1. where a given application has been approved for advertisement before the 18-month time limit but sufficiently close to that time limit so that, taking into account whatever extensions of time for filing oppositions may be permitted [asussed below, the maximum length of extensions of time for filing oppositions would need to be limited], it is possible that the opposition period may end only after the end of the 18-month time limit; or
  2. where a given application has been pending for a sufficient number of months (possibly 14 or 15 months) without approval that there is no longer any possibility of the mark being registered before the expiry of the 18 month time limit.

With respect to the fourth requirement (i.e. to notify the IB of the grounds of refusal raised in the opposition before the earlier to expire of one month from the expiry of the opposition period and seven months from the date of advertisement of the application in the Trademarks Journal), in practice this means that extensions of time for filing statements of opposition would have to be limited to a total of three or four months beyond the initial two month period provided under s.38(1) CTMA and the CTMO would have to put in place a very tight system for monitoring the filing of statements of opposition in order to ensure that the IB is notified of the grounds of refusal within the seven month period following the date of advertisement. It is to be noted that these grounds of refusal need be provisional only and could be withdrawn at any time but no new grounds of opposition could be raised more than seven months after the date of advertisement. The Trademarks Opposition Board would thus not be able to keep its currentretion to authorize new grounds of opposition to be added at a later stage. S.39(3) CTMA might also need modification since it would not be possible to withdraw an application from allowance to consider a missed request for an extension of time to file a statement of opposition more than seven months after the date of advertisement; as well, a withdrawal from allowance would probably not be possible once the IB has been notified that the opposition period expired without an opposition having been filed. In addition, some restrictions would need to apply in respect of the grant under subsection 47(2) CTMA of retroactive extensions of time to file a statement of opposition.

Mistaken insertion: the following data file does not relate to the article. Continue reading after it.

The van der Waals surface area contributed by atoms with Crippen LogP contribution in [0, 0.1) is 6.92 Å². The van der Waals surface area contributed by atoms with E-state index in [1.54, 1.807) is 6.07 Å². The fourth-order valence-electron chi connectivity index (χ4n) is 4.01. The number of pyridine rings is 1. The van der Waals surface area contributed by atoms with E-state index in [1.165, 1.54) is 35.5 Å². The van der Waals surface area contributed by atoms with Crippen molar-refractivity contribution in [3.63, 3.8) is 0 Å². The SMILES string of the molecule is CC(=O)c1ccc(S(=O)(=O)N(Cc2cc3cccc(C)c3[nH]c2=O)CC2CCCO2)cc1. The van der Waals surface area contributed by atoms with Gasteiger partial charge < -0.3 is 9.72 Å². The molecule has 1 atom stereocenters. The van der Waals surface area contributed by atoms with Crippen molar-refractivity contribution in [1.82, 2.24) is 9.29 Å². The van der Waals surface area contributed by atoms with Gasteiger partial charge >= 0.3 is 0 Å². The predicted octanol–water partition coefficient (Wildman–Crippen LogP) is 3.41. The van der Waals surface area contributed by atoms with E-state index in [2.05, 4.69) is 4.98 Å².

Under Article 5(5) of the Madrid Protocol, if the CTMO failed to notify a provisional or final refusal within the specified time limits, the CTMO would lose its right (at both the examination and the opposition stage) to object to the request for the extension of protection of the international registration to Canada. This would not however affect the ability of Canadian courts to later invalidate the effects of the international registration in Canada for any reason.

6. Grounds of Refusal

Article 5(1) of the Madrid Protocol provides, in part:

…Any such refusal can be based only on the grounds which would apply, under the Paris Convention for the Protection of Industrial Property, in the case of a mark deposited direct with the Office which notifies the refusal. However, protection may not be refused, even partially, by reason only that the applicable legislation would permit registration only in a limited number of classes or for a limited number of goods or services.